Edit: I've processed a few images lately where I needed to apply dbe several times to get a good background. I use the normalisation option in image correction. I haven't noticed any background posterisation in those images, even though the final background models had heavy posterisation on screen.

I can't find my copy of Keller's book at the moment (we're moving later this summer and have already started packing books; obviously too early).

But I was able to dig up an old thread on the PixInsight forum about this:

https://pixinsight.com/forum/index.php?topic=3641.msg25085#msg25085

It confirms what I wrote earlier: the DBE background model is smooth and in 32 bit floating point format. The STF stretch is a crude stretch that can cause posterisation on screen. One way to check that the DBE model is smooth, even if it looks posterised, is to use the pixel reader function in PI. move the cursor over the image, and see the pixel values change. Here are a few screen dumps of the effect. A mono image with DBE applied several times to reveal the posterisation in the background model. The pixel reader used over different parts of the image. Note how the pixel values continuously change, even if the image seems to have a constant intensity.

1802437884_Skrmklipp2018-06-1223_18_29.thumb.png.a4614b6e997778e012a1ccb370323cf5.png

1677663789_Skrmklipp2018-06-1223_18_42.thumb.png.ec8d82878839bc54cd19165834ada7e6.png

1696218769_Skrmklipp2018-06-1223_18_47.thumb.png.25c6fede963abf7a746d4548baa40343.png

201882134_Skrmklipp2018-06-1223_18_51.thumb.png.77fb634ad261ce9c2abd6c24ac01a714.png

Finally, the STF of the background model applied as a permanent stretch with histogram transformation: no posterisation.

1122214902_Skrmklipp2018-06-1223_23_37.thumb.png.f22a6769cfcad591fd89bc647c30857c.png

There was no posterisation in the image after applying dbe. But the image was 32 bit floating point to start with, and any posterisation in 16 bit integer mode can be concealed by noise.

Btw, here's some more information about the use of look up tables in the screen stretch function:

https://pixinsight.com/tutorials/24-bit-stf/

Edited by wimvb
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7 hours ago, wimvb said:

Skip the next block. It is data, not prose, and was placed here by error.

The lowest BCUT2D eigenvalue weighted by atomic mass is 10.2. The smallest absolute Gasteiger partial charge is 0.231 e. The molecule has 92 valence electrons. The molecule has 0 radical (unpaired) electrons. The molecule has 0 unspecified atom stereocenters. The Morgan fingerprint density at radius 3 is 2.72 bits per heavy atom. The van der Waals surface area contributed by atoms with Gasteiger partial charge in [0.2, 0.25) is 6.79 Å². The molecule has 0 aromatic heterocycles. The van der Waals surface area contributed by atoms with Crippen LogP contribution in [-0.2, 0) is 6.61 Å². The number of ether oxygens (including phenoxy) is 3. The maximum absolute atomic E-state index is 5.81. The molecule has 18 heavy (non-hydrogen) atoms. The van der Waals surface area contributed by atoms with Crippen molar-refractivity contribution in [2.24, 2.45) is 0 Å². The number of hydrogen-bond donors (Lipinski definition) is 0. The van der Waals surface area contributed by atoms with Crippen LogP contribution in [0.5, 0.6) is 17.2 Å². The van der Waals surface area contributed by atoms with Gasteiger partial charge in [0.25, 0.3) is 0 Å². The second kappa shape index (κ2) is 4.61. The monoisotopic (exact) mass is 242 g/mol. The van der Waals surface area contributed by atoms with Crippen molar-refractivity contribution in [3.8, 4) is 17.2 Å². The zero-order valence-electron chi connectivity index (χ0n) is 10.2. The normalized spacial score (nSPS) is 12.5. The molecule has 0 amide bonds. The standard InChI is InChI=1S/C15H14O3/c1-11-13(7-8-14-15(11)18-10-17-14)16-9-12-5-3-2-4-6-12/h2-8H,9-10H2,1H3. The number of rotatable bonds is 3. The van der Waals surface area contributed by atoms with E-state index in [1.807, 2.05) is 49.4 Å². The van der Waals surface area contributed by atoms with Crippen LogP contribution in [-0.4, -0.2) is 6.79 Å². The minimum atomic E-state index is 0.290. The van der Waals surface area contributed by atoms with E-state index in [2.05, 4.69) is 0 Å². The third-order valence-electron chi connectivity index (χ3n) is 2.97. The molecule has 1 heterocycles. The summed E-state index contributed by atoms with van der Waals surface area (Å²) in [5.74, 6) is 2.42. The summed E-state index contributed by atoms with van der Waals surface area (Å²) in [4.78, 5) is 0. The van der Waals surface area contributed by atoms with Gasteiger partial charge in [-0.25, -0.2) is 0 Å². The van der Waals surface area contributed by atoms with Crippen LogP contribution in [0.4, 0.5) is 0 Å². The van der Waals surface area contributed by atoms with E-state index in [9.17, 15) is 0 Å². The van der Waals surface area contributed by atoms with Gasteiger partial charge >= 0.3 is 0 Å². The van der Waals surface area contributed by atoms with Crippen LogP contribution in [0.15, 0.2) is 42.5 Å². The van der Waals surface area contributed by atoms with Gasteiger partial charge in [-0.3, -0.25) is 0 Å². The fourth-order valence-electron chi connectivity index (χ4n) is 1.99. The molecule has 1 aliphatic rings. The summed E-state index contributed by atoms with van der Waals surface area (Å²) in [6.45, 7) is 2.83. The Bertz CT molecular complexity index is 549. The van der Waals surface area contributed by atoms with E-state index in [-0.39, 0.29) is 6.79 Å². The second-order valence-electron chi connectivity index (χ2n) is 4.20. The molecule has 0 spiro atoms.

I can't find my copy of Keller's book at the moment (we're moving later this summer and have already started packing books; obviously too early).

But I was able to dig up an old thread on the PixInsight forum about this:

https://pixinsight.com/forum/index.php?topic=3641.msg25085#msg25085

It confirms what I wrote earlier: the DBE background model is smooth and in 32 bit floating point format. The STF stretch is a crude stretch that can cause posterisation on screen. One way to check that the DBE model is smooth, even if it looks posterised, is to use the pixel reader function in PI. move the cursor over the image, and see the pixel values change. Here are a few screen dumps of the effect. A mono image with DBE applied several times to reveal the posterisation in the background model. The pixel reader used over different parts of the image. Note how the pixel values continuously change, even if the image seems to have a constant intensity.

1802437884_Skrmklipp2018-06-1223_18_29.thumb.png.a4614b6e997778e012a1ccb370323cf5.png

1677663789_Skrmklipp2018-06-1223_18_42.thumb.png.ec8d82878839bc54cd19165834ada7e6.png

1696218769_Skrmklipp2018-06-1223_18_47.thumb.png.25c6fede963abf7a746d4548baa40343.png

201882134_Skrmklipp2018-06-1223_18_51.thumb.png.77fb634ad261ce9c2abd6c24ac01a714.png

Finally, the STF of the background model applied as a permanent stretch with histogram transformation: no posterisation.

1122214902_Skrmklipp2018-06-1223_23_37.thumb.png.f22a6769cfcad591fd89bc647c30857c.png

There was no posterisation in the image after applying dbe. But the image was 32 bit floating point to start with, and any posterisation in 16 bit integer mode can be concealed by noise.

Btw, here's some more information about the use of look up tables in the screen stretch function:

https://pixinsight.com/tutorials/24-bit-stf/

Thanks Vim, that's great. All is revealed.

Olly